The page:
Experiments on the Accuracy of a 3D Motion Capture System: A Project Report submitted to Oregon State University in partial fulfillment of the requirements for the degree of Master of Science Public Deposited

http://ir.library.oregonstate.edu/concern/technical_reports/xg94hp976

This research paper was in partial fulfillment of a Masters of Science in the OSU College of Engineering. The major professor was Merrick Haller. The degree was awarded in June 2011. The paper was completed in December 2010.

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  • The motion of floating objects are of importance to engineers and scientists in a range of applications. For example, in the design of ships and wave energy convertors and the study of debris mobilized by tsunamis. Measuring the movement of floating objects in the laboratory can be challenging. Six degrees of freedom are required to capture the full range of motion; three translational and three rotational. Onboard systems such as gyroscopes often cannot be included without altering the movement of the object. Motion capture systems provide a relatively non-intrusive method to quantify the movement of a floating object and record the data digitally. They were originally developed as a tool to record the movement of actors for the generation of computer generated imagery. Manufacturers still design the systems for animation applications. However, accuracy information suitable for experimentation and research has not been determined by manufacturers (DeLuzio et al. 1993). The O.H. Hinsdale Wave Research Laboratory at Oregon State University operates a Phase Space Impulse® motion capture system. The system is configured with a measuring field of 6m x 6m in length and width and up to 6m in height, which is suitable for use over portions of the 104m x 3.7m Large Wave Flume or the 48.8m x 26.5m Tsunami Wave Basin. In order to validate motion measurements of objects in the flume or the tsunami basin the accuracy of the Phase Space Impulse® system must be determined. The project goal is to quantify the accuracy and precision of position measurements using the Phase Space Impulse® motion capture system and to determine if these measurements are affected by a protective epoxy encapsulation, calibration, location in the measurement field or rigid body velocity.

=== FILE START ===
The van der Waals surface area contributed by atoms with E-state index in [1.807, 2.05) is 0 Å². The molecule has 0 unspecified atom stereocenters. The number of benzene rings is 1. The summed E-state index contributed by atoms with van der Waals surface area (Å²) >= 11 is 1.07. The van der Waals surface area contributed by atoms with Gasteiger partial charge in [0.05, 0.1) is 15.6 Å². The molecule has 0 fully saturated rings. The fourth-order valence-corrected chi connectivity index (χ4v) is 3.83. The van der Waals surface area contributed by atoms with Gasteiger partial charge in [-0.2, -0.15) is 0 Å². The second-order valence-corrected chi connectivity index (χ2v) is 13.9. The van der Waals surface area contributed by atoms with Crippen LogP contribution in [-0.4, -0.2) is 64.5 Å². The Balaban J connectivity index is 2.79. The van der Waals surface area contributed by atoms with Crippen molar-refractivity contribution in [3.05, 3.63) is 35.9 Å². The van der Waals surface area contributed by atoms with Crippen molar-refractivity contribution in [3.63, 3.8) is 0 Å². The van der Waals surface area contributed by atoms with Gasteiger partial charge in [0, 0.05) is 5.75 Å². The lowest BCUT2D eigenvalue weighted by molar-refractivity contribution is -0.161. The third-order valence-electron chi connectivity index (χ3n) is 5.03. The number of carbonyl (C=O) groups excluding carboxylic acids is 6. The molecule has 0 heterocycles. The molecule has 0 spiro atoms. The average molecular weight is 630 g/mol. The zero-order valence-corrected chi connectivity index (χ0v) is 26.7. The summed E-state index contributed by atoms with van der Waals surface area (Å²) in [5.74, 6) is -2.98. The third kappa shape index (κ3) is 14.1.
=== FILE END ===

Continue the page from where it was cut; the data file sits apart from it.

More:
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  • description.provenance : Made available in DSpace on 2011-09-13T19:48:42Z (GMT). No. of bitstreams: 3 Nick_Brown_Project.pdf: 1556006 bytes, checksum: 6945fab67673f40f8b1805835563ca91 (MD5) license_rdf: 22797 bytes, checksum: c87af7b95ad7d9cc7c32b1191f533229 (MD5) license_text: 23084 bytes, checksum: 24f8f2abcc0a604d988d82a6620de1dd (MD5)
  • description.provenance : Submitted by Janet Webster (janet.webster@oregonstate.edu) on 2011-09-13T19:48:42Z No. of bitstreams: 3 Nick_Brown_Project.pdf: 1556006 bytes, checksum: 6945fab67673f40f8b1805835563ca91 (MD5) license_rdf: 22797 bytes, checksum: c87af7b95ad7d9cc7c32b1191f533229 (MD5) license_text: 23084 bytes, checksum: 24f8f2abcc0a604d988d82a6620de1dd (MD5)

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